However, sharing a video in an email presents challenges from a User Experience perspective.
Email is a text medium. Most users' expectation of email is that they will need to read the content. To watch a video will require them to leave an email message. The link to the video may not work for many different technical reasons, e.g. if the reader is in an area with only 3G coverage.
Most email users are rushed and only scan emails. If we know most users will only scan emails, there is a low likelihood they will watch a 5-minute video.
To link a video in an email, you need to convey that the link is a video and clearly illustrate its content. The solution often used is to take a screenshot of the video and place a play symbol over the image. However, this presents the problem of non-existent functionality. The result is that some users will select the link with the play button expecting the video to play within their email program or platform. When it doesn't, and they are taken to an external site, they may cancel that action as it was not what they expected and are hesitant of links to third party sites. To limit this, it's important to clearly describe what the video is and what happens when the user selects the link.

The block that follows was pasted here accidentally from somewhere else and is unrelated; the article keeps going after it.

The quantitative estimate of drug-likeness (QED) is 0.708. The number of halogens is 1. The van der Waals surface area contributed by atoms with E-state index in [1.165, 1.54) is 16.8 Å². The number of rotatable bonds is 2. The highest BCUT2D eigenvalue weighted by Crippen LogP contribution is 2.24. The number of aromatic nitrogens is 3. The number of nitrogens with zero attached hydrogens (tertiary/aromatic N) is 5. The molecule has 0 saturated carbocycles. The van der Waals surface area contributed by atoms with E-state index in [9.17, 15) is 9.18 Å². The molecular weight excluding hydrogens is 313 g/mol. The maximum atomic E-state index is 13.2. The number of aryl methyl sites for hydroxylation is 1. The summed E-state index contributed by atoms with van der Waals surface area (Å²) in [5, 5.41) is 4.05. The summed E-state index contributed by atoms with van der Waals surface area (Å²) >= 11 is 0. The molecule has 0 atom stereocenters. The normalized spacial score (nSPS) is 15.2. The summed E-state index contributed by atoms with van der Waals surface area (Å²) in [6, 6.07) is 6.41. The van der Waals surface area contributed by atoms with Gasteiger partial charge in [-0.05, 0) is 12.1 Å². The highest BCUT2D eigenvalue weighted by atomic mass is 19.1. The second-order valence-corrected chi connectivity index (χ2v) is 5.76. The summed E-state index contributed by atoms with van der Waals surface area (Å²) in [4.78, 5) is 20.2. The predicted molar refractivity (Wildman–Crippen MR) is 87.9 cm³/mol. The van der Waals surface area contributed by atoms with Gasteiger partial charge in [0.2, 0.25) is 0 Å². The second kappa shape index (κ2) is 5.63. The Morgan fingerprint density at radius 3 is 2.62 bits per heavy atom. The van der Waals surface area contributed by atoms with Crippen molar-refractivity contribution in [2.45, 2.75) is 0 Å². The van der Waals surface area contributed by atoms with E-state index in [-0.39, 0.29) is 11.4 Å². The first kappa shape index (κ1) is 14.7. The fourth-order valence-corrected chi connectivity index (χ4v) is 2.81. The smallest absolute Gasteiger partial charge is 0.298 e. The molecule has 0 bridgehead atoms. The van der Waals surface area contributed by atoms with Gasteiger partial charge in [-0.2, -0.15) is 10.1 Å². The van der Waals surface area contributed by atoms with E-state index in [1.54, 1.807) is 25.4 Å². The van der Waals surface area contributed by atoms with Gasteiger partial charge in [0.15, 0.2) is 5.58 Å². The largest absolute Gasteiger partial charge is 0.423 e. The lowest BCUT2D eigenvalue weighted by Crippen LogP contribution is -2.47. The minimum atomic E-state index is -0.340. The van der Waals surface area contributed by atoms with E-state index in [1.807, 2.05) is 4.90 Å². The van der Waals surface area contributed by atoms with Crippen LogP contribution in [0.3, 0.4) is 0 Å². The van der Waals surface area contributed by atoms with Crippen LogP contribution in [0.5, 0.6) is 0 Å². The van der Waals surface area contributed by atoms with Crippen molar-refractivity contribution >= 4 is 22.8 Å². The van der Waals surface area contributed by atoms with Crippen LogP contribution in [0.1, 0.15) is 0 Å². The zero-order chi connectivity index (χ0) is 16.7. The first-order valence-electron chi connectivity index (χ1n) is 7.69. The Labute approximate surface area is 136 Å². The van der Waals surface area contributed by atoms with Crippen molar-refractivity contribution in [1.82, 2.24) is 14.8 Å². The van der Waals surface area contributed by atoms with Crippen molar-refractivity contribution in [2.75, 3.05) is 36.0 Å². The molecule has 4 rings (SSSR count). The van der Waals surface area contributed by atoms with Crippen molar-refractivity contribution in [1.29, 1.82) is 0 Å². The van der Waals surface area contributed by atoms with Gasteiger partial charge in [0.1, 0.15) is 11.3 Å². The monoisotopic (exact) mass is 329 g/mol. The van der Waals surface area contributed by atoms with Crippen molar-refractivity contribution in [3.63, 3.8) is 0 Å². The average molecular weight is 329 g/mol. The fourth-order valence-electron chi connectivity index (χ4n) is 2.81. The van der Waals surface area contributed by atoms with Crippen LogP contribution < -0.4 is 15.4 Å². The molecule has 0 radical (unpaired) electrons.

If your video is hosted on a third party news site you have no control over how the video is shown, for example when I clicked on the link to Channel 9's video, the preroll ad was for Independent candidate Zali Steggall.
Subject Line: Clearly indicates the content of the email.
Succinct: This email is short and to the point.
Links: Because the email is so short, it is clear that the links take the user to a video.
Subject Line: Uses 66 Characters and 9 words. While this subject line is descriptive, it is too long. Limit subject lines to 40 characters.
Preheader text: This email starts with the utility text and link: Can't read or see images? View this email in a browser.
While providing users with the option to view the email in a browser is helpful, the text and link push the content further down the page and appear as preheader text.
Use the preheader text to give your readers additional context and details about your message. Combined with the Subject line, this can be a powerful tool.
Video in email: The link to the video in this email goes directly to Channel 9's website, which immediately plays a 15-second video preroll advertisement. Prevideo advertisements are hated by users on both mobile and desktop. The most likely outcome will be that users close the video and move on.
A better solution would be to capture the content from Channel 9 and host it on your own website with a full transcript.
Provide supplementary written content: If a user doesn't click the video, they will not know the UAP's position on:
'the trillion-dollar debt'
'freezing home loan rates'
'how the UAP will deal with preferences'
Email users are generally in a rush and time-poor. It is unreasonable to assume they will watch a 5-minute video. Give a brief outline of the UAP's position on these issues for most readers who will not watch the video.
When Alex isn't watching netball he's reading campaign emails. Political Inbox is a catalogue of emails compiled from the 2022 Australian federal election.